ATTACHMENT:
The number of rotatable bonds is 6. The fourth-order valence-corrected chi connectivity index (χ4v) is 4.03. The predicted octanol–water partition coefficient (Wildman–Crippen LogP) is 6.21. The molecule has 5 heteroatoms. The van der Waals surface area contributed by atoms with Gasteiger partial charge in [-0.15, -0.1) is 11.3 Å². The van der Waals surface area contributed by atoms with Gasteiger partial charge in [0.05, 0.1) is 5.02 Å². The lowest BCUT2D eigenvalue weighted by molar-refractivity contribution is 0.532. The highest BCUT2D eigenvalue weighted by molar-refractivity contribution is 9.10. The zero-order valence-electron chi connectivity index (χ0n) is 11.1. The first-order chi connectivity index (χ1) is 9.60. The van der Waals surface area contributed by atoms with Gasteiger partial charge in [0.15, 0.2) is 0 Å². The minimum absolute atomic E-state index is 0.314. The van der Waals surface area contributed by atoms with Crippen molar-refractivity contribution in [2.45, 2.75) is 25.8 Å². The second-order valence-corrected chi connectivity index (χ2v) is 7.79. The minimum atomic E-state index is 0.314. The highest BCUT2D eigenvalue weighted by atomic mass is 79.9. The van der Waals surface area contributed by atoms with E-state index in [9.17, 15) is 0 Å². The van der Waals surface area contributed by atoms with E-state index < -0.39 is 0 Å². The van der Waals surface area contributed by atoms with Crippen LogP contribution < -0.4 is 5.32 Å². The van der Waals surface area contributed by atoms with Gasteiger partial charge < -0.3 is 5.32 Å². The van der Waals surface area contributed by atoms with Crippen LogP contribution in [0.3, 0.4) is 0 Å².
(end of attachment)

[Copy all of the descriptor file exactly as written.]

The number of rotatable bonds is 6. The fourth-order valence-corrected chi connectivity index (χ4v) is 4.03. The predicted octanol–water partition coefficient (Wildman–Crippen LogP) is 6.21. The molecule has 5 heteroatoms. The van der Waals surface area contributed by atoms with Gasteiger partial charge in [-0.15, -0.1) is 11.3 Å². The van der Waals surface area contributed by atoms with Gasteiger partial charge in [0.05, 0.1) is 5.02 Å². The lowest BCUT2D eigenvalue weighted by molar-refractivity contribution is 0.532. The highest BCUT2D eigenvalue weighted by molar-refractivity contribution is 9.10. The zero-order valence-electron chi connectivity index (χ0n) is 11.1. The first-order chi connectivity index (χ1) is 9.60. The van der Waals surface area contributed by atoms with Gasteiger partial charge in [0.15, 0.2) is 0 Å². The minimum absolute atomic E-state index is 0.314. The van der Waals surface area contributed by atoms with Crippen molar-refractivity contribution in [2.45, 2.75) is 25.8 Å². The second-order valence-corrected chi connectivity index (χ2v) is 7.79. The minimum atomic E-state index is 0.314. The highest BCUT2D eigenvalue weighted by atomic mass is 79.9. The van der Waals surface area contributed by atoms with E-state index in [9.17, 15) is 0 Å². The van der Waals surface area contributed by atoms with E-state index < -0.39 is 0 Å². The van der Waals surface area contributed by atoms with Crippen LogP contribution < -0.4 is 5.32 Å². The van der Waals surface area contributed by atoms with Gasteiger partial charge < -0.3 is 5.32 Å². The van der Waals surface area contributed by atoms with Crippen LogP contribution in [0.3, 0.4) is 0 Å².